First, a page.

Board Unanimously Votes 'No' to Cabins Again - Hawaii News Now - KGMB and KHNL

Board Unanimously Votes 'No' to Cabins Again

Gary Weller Gary Weller
Elizabeth Rielly Elizabeth Rielly
Bill McCorriston Bill McCorriston

By Mari-Ela David

HAWAII KAI (KHNL) -- "Keep construction out of Ka Iwi."  That's what angry residents in East Honolulu are demanding as they face-off over a controversial development project.

Tuesday night at the Hawaii Kai Neighborhood Board meeting held at Hahaione Elementary School, the board voted unanimously against the project.

This battle in East Honolulu all stems from a plan to build cabins across from the Ka Iwi coast.

Under the proposal, 181cabins would be spread out on two properties - Mauuwai and Queens Rise.

Developer QRM is willing to slice the number of cabins in half, give up Queens Rise to the city or to a non-profit organization for the sake of preserving the land, under the condition that Hawaii Kai's community says ok to cabins on Mauuwai.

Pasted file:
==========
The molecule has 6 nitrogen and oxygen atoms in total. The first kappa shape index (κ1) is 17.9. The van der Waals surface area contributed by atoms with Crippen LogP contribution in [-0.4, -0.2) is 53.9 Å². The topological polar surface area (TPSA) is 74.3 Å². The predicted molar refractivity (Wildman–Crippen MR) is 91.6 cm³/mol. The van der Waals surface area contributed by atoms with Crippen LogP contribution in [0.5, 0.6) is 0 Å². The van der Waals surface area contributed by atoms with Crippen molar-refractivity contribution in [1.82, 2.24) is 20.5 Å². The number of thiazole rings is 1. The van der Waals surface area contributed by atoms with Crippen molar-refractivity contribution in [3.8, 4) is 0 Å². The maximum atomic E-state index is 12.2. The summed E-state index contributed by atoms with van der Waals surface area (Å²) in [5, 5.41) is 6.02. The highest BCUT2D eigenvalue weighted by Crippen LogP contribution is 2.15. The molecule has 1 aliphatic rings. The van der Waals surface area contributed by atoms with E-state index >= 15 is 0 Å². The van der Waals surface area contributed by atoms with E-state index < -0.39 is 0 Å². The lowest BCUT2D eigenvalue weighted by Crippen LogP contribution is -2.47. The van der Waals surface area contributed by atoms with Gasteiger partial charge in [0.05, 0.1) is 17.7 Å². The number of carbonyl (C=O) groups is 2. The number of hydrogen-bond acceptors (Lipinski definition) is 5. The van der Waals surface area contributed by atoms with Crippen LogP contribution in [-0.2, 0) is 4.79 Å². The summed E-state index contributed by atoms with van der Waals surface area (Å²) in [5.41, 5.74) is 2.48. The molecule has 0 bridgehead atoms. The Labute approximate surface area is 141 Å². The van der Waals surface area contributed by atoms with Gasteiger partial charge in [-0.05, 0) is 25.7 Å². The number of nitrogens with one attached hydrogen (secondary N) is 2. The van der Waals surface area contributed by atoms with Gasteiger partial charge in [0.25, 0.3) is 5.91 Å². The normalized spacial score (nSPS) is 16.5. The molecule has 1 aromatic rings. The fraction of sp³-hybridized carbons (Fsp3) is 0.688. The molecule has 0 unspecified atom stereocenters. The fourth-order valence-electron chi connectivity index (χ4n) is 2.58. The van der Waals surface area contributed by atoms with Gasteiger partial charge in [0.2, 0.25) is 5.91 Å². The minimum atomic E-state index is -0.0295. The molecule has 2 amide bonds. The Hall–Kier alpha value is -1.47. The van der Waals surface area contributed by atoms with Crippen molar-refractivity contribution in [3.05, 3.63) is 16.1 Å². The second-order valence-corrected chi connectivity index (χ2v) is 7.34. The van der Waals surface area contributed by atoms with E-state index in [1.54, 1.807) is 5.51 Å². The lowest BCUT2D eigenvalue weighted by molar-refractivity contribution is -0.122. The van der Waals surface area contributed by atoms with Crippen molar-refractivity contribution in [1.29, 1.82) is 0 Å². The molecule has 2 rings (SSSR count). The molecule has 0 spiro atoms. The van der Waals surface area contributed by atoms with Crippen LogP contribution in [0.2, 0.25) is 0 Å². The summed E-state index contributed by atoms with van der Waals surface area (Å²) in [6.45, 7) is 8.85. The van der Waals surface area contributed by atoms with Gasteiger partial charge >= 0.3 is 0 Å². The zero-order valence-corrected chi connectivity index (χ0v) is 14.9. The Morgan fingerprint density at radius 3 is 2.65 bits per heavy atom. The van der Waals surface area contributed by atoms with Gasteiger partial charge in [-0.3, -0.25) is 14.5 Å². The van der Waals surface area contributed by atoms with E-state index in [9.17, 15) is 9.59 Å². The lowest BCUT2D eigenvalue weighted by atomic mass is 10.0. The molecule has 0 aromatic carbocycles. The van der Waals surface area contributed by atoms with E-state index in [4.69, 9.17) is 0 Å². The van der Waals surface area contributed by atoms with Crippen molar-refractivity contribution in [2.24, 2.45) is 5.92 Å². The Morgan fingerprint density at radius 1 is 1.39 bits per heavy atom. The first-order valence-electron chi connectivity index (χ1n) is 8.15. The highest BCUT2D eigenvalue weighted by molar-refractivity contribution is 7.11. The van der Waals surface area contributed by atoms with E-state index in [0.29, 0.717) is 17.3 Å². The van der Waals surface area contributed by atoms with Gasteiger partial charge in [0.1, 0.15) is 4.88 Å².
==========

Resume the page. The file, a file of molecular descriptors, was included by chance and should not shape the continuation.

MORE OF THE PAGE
"I feel like we're constantly as a neighborhood, we're always being boxed in by poorly written zoning laws and developers with more money than we can fight against," said Hawaii Kai Neighborhood Board Member Gary Weller.

Technically, a developer can build cabins on the land which is zoned as preservation type 2 land. But critics say these aren't cabins, they're more like vacation homes which they say would set a dangerous precedent on Oahu.

"Because it would allow and open up pandora's box for Mr. McCorriston's type of a cabin to be built with a recreation type facility on preservation type 2 land throughout Oahu," said Hawaii Kai Neighborhood Board Member Elizabeth Rielly.

"The fact is these are cabins as defined in the land use ordinance. They're 800 square feet, which is what the land use defines as cabins. We're going to be in a wilderness area largely untouched,"said Bill McCorriston, a lawyer representing QRM.

Even though Hawaii Kai's neighborhood board rejected the plan, the city's Planning and Permitting Department still has the power to approve the project.

If the city does not, and QRM feels the decision violates a landowner's legal rights, McCorriston says they plan to take the matter to court.

Several lawmakers plan to introduce bills to preserve Ka Iwi.

Under one bill, the state would buy the land.

Another bill would change the zoning so that a developer can't build in the area.

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